The furor over the possible breakup of two major energy companies’ offshore holdings continued on Sunday as Antitrust Authority director general David Gilo responded aggressively to critics within the government, Globes reported.
Gilo, who stunned the country last week by backtracking on a divestiture agreement with Noble Energy and Delek Group, had been criticized by the Ministry of National Infrastructures, Energy and Water, as well as the angry energy companies.
Gilo chided the Ministry of Energy for not entering into the matter until after he had already intervened:
“You completely refrained up until now from expressing a position in principle on the outline in the consent decree, even though it involved the most momentous event in the Energy Ministry’s history. Now, you are complaining about our decision to change this outline, and in effect are supporting the arrangement that had been proposed.”
Gilo went on to tell the Ministry of National Infrastructures, Energy and Water to start doing its job, namely moving the Israeli gas industry forward: by ordering the construction of infrastructure that will facilitate an increase in the capacity of the Tamar reservoir; promoting a solution for storage of natural gas from the Tamar reservoir at Yam Tethys; requiring the owners of the Tamar lease to set up a pipeline from Tamar to the Ashkelon region to bolster the reliability of the gas supply; and forcing license holders who have already discovered gas to develop the reservoirs.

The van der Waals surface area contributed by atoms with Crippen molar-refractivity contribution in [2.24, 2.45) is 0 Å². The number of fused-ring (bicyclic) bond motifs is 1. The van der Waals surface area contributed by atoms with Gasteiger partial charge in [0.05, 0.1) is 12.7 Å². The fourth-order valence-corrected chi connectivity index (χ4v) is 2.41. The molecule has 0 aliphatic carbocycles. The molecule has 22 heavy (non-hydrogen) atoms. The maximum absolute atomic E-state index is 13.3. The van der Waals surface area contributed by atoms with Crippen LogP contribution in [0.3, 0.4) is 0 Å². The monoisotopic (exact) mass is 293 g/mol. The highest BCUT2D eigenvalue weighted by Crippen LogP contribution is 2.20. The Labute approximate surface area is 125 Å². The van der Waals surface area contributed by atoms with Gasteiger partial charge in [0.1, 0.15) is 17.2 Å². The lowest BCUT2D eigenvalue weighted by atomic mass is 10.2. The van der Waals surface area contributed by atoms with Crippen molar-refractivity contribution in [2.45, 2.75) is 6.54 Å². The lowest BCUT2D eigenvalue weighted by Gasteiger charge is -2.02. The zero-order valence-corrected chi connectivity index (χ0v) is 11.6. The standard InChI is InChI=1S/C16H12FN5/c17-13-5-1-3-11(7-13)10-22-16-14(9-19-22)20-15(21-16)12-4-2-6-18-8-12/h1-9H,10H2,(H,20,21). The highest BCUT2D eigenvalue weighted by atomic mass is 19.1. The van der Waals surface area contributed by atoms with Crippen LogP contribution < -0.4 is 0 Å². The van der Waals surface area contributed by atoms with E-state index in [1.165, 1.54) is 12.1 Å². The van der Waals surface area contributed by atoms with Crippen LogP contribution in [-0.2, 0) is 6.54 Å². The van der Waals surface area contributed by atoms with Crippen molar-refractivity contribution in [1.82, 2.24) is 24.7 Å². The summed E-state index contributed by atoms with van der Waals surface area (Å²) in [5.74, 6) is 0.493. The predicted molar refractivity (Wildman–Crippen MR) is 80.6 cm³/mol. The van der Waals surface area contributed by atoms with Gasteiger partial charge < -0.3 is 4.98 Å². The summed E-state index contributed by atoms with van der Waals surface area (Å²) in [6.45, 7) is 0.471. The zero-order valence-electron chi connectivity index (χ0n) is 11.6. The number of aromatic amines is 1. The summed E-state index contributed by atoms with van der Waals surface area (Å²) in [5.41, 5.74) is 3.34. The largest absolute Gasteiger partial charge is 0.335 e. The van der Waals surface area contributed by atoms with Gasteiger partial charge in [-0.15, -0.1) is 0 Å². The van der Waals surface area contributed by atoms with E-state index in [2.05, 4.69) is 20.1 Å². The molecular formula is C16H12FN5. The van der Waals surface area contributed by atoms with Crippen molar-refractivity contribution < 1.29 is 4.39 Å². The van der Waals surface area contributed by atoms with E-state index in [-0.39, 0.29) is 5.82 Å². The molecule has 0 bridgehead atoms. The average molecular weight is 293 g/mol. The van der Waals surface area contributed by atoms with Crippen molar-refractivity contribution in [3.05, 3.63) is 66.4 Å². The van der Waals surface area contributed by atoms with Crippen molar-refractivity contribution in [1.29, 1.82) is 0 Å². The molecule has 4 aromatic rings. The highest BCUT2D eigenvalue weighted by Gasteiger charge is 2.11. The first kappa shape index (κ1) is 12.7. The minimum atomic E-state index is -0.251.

Meanwhile, Prof. Eytan Sheshinski, who headed the committee responsible for the present structure of the state’s tax revenue from the natural gas finds, told Globes that the solution to the problem of natural gas prices does not lie in the break up of Delek and Noble’s monopoly.
“…Because we have two very large reservoirs (Leviathan and Tamar have almost 90% of Israel’s gas reserves), I don’t see any small and medium-sized players that can arise around them and compete with them,” he said.
However, Sheshinski defended Gilo’s decision to a certain extent, saying that “the state has a right to change its mind under certain conditions, which are defined and precise. Stability is very important, and volatile changes are obviously undesirable, but there are other goals. If we now believe in retrospect that…we’ll pay higher prices than those prevailing around the world, the government can claim that the public interest requires some change in these agreements.”
Opponents of the big energy companies exulted over the turnabout. But Sheshinsi warned that even if Gilo’s right, it may not be worth the fight.
“I’m worried about this euphoria surrounding a split. Forcing Noble Energy and Delek Group to sell Tamar or Leviathan through a legal battle could take 10 years, and the Antitrust commissioner said so himself. I believe that it’s worthwhile embarking on such struggles only when you know that there is a definite advantage at the end of the road. Both experience around the world and economic theory explicitly state that anyone who thinks that a duopoly will lead to perfect competition is wrong.”
What, then, is the solution?
Sheshinski: “To set a binding linkage formula of a weighted average of gas prices in various countries. That is connected to other matters that have already been discussed in the
past… . If the government now reopens the agreement, from now on, there will be a given linking formula. The formula itself will have to set a floor price, for example. The question of energy security will be reopened. They will also have to reopen the agreement between Tamar and the Spanish company — it isn’t clear who will sell the gas to the Egyptians.”